9. A can crusher in accordance with Claim 8 in which a wall is located at the bottom of the crushing station to support the can being crushed, the bottom wall having an opening at one end thereof defining said discharge port through which a crushed can drops automatically from the crushing station.
10. A can crusher in accordance with Claim 9 in which the discharge chute is less than half the length of an uncrushed can, and is curved to prevent human fingers from reaching through it into the crushing station.
11. A can crusher in accordance with Claim 1 in which a drive means for the crusher ram backs off when trying to compress a steel can so that the can is not jammed, and need not be pried with a sharp tool for removal from the crushing station.
12. A can crusher for a power-driven crushing of cans comprising:
a base unit having a crushing station internally within the base unit at which station the cans are crushed;
a ram in the base unit for engaging one end of a can in the crushing station and for crushing the can to reduce the can's length very substantially;
a discharge chute in the base unit for discharging the crushed cans;
an opening in the base unit at the top of the crushing station to receive cans;
a detachable feeder unit into which cans can be rolled and guided downwardly to drop through the opening into the crushing station; and disabling means actuated with removal of the detachable feeder unit from the base unit to disable operation of the ram from movement that could crush human fingers inserted into the can crushing station.
13. A can crusher for a power crushing of a sequence of cans inserted therein and for automatically discharging cans crushed in the lengthwise direction, said can crusher comprising:
a can feeder chute having an uncovered opening of a height and length that each of a plurality of cans may be inserted sideways into chute;
walls in the feeder chute guiding the cans on a tortuous path, that the human fingers cannot follow, for rolling downward movement while turning about their respective longitudinal axes;
a crushing chamber beneath the can feeder chute into which a can may drop;
a power-driven ram movable to engage an end of a ,can in the crushing station to crush the can lengthwise to reduce its length to a small fraction of its original length;
a discharge chute leading from the crushing chamber to a discharge opening through which the cans are automatically discharged; and the discharge chute having a non-linear path and having a discharge aperture substantially smaller in width than the width of the inlet opening to reduce the possibility that human fingers may be inserted through the discharge chute and the discharge aperture and into the crushing chamber.
14. A can crusher in accordance with Claim 13 in which the walls in the can feeder chute guide the cans to roll along a downward slope and to reverse their direction of travel before dropping into the crushing chamber, the walls in the discharge chute guiding the crushed can to slide downwardly and along a curved path and to drop automatically from the can crusher at the discharge aperture.
15. A power-driven can crusher to be mounted on a room wall comprising:

a housing having a rear wall for attachment to a room wall, a can feed inlet at the upper portion of the housing into which cans may be inserted for downward travel under gravity, a crushing can compartment disposed beneath the can feed inlet to receive a can traveling downwardly from the can feed inlet, a power driven ram at the crushing compartment for engaging and crushing the can to a fraction of its uncrushed size, a discharge port at the crushing station through which the crushed can may drop, and a discharge chute in the housing located beneath the crushing compartment for receiving the crushed can dropping through the discharge port and for guiding the crushed can to discharge from the can crusher at a lower portion of the housing.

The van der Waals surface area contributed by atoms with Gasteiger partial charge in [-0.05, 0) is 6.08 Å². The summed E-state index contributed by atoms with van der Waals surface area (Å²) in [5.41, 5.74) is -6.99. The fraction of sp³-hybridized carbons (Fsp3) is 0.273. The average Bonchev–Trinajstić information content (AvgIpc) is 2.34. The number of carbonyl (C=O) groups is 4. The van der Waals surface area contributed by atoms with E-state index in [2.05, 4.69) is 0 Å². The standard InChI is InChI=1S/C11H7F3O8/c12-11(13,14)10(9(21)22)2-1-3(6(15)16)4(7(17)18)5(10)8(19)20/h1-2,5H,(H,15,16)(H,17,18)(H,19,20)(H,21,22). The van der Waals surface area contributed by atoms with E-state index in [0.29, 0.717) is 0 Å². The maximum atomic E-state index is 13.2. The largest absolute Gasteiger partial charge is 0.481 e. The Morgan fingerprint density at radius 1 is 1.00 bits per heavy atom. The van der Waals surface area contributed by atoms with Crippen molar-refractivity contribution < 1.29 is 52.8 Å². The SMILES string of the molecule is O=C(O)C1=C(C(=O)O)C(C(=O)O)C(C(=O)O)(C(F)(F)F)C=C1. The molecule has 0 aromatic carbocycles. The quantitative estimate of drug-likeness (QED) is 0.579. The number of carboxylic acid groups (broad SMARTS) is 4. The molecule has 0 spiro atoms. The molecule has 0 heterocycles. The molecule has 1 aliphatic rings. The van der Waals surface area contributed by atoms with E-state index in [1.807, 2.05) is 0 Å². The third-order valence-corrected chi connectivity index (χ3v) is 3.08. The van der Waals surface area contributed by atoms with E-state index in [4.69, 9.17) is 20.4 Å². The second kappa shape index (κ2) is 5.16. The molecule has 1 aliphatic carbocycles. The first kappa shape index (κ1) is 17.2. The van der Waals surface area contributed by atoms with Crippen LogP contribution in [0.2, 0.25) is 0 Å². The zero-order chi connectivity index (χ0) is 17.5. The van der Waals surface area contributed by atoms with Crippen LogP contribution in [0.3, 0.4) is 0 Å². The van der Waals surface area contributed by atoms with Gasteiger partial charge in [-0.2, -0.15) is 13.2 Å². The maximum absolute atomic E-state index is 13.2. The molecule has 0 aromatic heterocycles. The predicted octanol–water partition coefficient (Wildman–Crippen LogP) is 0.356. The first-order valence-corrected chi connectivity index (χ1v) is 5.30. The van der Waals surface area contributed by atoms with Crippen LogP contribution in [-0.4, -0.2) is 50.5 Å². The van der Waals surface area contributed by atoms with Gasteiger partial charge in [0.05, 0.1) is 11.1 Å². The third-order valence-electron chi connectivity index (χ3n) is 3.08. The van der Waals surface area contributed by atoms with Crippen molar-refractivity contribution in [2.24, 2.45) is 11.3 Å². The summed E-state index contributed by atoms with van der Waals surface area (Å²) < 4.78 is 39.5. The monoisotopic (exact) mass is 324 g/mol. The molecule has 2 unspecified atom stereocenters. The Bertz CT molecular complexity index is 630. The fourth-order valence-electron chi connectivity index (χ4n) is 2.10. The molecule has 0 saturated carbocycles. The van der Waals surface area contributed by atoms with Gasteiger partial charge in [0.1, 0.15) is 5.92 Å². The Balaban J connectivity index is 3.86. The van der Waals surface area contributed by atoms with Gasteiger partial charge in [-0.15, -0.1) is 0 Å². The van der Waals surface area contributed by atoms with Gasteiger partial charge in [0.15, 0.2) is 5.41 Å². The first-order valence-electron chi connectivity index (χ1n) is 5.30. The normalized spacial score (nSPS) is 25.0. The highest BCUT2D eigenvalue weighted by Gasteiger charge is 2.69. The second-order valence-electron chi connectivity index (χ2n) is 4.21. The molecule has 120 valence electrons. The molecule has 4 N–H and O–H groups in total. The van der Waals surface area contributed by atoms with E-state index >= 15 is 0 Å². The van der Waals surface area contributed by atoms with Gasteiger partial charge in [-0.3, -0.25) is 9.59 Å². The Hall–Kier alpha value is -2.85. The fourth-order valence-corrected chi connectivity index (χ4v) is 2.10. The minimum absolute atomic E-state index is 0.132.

16. A can crusher in accordance with Claim 15 in which one edge of the can travels in a substantially vertical plane in its travel from the feed inlet, through the crushing compartment, and through the discharge chute.
17. A can crusher in accordance with Claim 16 in which the discharge chute ends at a discharge aperture in a front wall of the housing.
18. A can crusher in accordance with Claim 15 in which a removable can feed hopper having the can feed inlet is part of the housing, the can feed hopper holding a plurality of cans for rolling down a non-linear path to the crushing compartment.
CA002109966A 1992-12-01 1993-11-25 Can crusher Abandoned CA2109966A1 (en)

Priority Applications (2)

Application Number Priority Date Filing Date Title
US98366092A true 1992-12-01 1992-12-01
US983,660 1992-12-01

Publications (1)

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CA2109966A1 true CA2109966A1 (en) 1994-06-02

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ID=25530043

Family Applications (1)

Application Number Title Priority Date Filing Date
CA002109966A Abandoned CA2109966A1 (en) 1992-12-01 1993-11-25 Can crusher

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US (1) US5456166A (en)
CA (1) CA2109966A1 (en)
GB (1) GB2273072B (en)

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US5746378A (en) * 1995-06-23 1998-05-05 Marathon Equipment Company Volume reduction machine

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US5829348A (en) * 1997-08-29 1998-11-03 Morgan; Roger E. Can crusher and storage system
US7461592B1 (en) 2007-07-02 2008-12-09 Van Deusen Colin A Wall mounted can crusher
US7536948B1 (en) * 2008-02-04 2009-05-26 Cockrum Raleigh L Can crushing device
AU2010219407A1 (en) * 2009-09-16 2011-03-31 Monteith, Stuart Hamilton Mr Recycling and accessory storage apparatus
US20110192294A1 (en) * 2010-02-10 2011-08-11 Christopher Salisbury Ez-crush

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Publication number Priority date Publication date Assignee Title
US5746378A (en) * 1995-06-23 1998-05-05 Marathon Equipment Company Volume reduction machine

Also Published As

Publication number Publication date
GB2273072A (en) 1994-06-08
GB2273072B (en) 1995-09-20
GB9321620D0 (en) 1993-12-08
US5456166A (en) 1995-10-10